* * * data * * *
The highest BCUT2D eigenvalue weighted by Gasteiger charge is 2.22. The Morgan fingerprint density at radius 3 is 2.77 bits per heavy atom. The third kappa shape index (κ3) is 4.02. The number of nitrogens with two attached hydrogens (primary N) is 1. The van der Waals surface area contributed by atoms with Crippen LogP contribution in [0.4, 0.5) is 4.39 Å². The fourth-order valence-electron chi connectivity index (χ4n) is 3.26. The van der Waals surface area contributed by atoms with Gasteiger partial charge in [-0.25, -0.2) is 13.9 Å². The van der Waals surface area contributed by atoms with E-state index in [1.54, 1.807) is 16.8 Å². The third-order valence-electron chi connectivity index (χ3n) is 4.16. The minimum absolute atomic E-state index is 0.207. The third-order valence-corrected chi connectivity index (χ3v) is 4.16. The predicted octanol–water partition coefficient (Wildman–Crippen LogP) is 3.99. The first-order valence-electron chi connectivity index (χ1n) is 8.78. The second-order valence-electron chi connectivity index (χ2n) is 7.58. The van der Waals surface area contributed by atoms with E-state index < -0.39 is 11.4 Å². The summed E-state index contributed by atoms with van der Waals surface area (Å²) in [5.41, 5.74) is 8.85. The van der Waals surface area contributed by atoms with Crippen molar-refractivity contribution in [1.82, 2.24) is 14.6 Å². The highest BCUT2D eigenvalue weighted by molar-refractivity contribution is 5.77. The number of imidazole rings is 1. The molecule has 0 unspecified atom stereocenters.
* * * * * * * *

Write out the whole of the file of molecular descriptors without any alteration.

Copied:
The highest BCUT2D eigenvalue weighted by Gasteiger charge is 2.22. The Morgan fingerprint density at radius 3 is 2.77 bits per heavy atom. The third kappa shape index (κ3) is 4.02. The number of nitrogens with two attached hydrogens (primary N) is 1. The van der Waals surface area contributed by atoms with Crippen LogP contribution in [0.4, 0.5) is 4.39 Å². The fourth-order valence-electron chi connectivity index (χ4n) is 3.26. The van der Waals surface area contributed by atoms with Gasteiger partial charge in [-0.25, -0.2) is 13.9 Å². The van der Waals surface area contributed by atoms with E-state index in [1.54, 1.807) is 16.8 Å². The third-order valence-electron chi connectivity index (χ3n) is 4.16. The minimum absolute atomic E-state index is 0.207. The third-order valence-corrected chi connectivity index (χ3v) is 4.16. The predicted octanol–water partition coefficient (Wildman–Crippen LogP) is 3.99. The first-order valence-electron chi connectivity index (χ1n) is 8.78. The second-order valence-electron chi connectivity index (χ2n) is 7.58. The van der Waals surface area contributed by atoms with E-state index < -0.39 is 11.4 Å². The summed E-state index contributed by atoms with van der Waals surface area (Å²) in [5.41, 5.74) is 8.85. The van der Waals surface area contributed by atoms with Crippen molar-refractivity contribution in [1.82, 2.24) is 14.6 Å². The highest BCUT2D eigenvalue weighted by molar-refractivity contribution is 5.77. The number of imidazole rings is 1. The molecule has 0 unspecified atom stereocenters.